Edith/Maddie here, who can’t believe Memorial Day is upon us!
Join me in welcoming Jackie Ross Flaum to the blog. She’s one of the contributors to a new anthology, edited by Mysti Berry, supporting the right to vote, a cornerstone of any democracy.
Low Down Dirty Vote III: The Color of My Vote includes stories of crime and suspense by 22 authors—many award-winners, some publishing for the first time —in a short story anthology on politics and voting issues.
Take it away, Jackie!
The general skullduggery of a voting crime appeals to me since I’m from Kentucky where we take our bourbon neat and our politics anything but.
Crimes like voter suppression or election fraud use fear and illusion—essential tools in a mystery writer’s art. Stir in a healthy dose of eavesdropping as a kid, and the stories beg to be told.
My family wasn’t very politically active, but a certain amount of it was necessary for survival in my neck of the woods. My lead-footed mother had to call the local political boss regularly to have her speeding tickets dismissed. My father joined a particular political party so he could do business with the state. His decision created some tension—my grandmother allowed as how she’d waste no Christian blessing on his new political party until they stopped their thievin’ ways.
While the issue I wrote about Low Down Dirty Vote VIII:The Color of My Vote is rooted in what I overheard as a child, I did a little modern-day research. This 2015 quote from a former Kentucky magistrate candidate stopped me cold.
“When it comes to vote buying, it’s an everyday thing. . . It’s pretty much like jaywalking,” he said, mystified that he was in jail.
People whispered those things when I was a child. Nobody said it out loud.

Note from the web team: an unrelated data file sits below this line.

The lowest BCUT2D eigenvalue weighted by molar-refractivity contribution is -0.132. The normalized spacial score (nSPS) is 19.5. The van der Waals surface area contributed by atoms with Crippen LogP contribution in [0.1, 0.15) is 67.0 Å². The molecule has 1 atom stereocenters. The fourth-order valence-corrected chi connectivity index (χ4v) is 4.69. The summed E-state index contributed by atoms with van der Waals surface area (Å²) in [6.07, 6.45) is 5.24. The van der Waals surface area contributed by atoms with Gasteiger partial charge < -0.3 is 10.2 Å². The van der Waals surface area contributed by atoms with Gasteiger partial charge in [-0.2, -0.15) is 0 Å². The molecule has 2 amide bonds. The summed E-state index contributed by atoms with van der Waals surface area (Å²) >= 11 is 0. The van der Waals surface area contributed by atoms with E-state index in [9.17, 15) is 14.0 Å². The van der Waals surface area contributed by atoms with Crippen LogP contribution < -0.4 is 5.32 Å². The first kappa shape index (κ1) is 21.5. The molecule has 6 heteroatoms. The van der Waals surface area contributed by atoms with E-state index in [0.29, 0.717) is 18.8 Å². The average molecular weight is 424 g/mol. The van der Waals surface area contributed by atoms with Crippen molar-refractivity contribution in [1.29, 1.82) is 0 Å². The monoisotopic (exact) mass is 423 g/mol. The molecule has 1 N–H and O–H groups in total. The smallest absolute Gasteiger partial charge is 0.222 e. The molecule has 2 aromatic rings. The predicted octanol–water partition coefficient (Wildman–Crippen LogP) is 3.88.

Right then I knew the color of my vote for Low Down Dirty Vote was green, what character would drive the action, and how it would end. “Threats and Bribes” is set in the 1960s, which I am still horrified to find is considered historical fiction.
Like my story’s heroine, my family griped about politics but turned up every Election Day at a polling place. They taught me the only way to make a change is through voting.
It’s a crime more people don’t feel as my family did.
Maybe America would be better off letting an artificial intelligence robot be our president as Low Down Dirty Vote author Ember Randall’s hero suggests.
This third charitable voting anthology launched last week at a time when our free and fair elections have been undermined in ways nobody would believe if the most skilled crime author wrote them.
Perhaps the fragile state of our electoral system is another reason to support Low Down Dirty Vote VIII. The sales benefit Democracy Docket, which provides information, opinion, and analysis about voting rights, elections, redistricting, and democracy.
Readers: how do you see mystery writers using their art to promote voting and other forms of democracy?
Historical suspense writer and Malice in Memphis officer Jackie Ross Flaum has written for such anthologies as Mystery, Crime and Mayhem, Now There was a Story, and Elmwood Stories to Die For. In addition to short stories, she has written a novella, The Yellow Fever Revenge, and a novel, Justice Tomorrow, first in the Sterling Brothers Ltd series. Join her on Twitter @jrflaum, Facebook at WriterJackieRossFlaum, and her website, http://www.jrflaum.com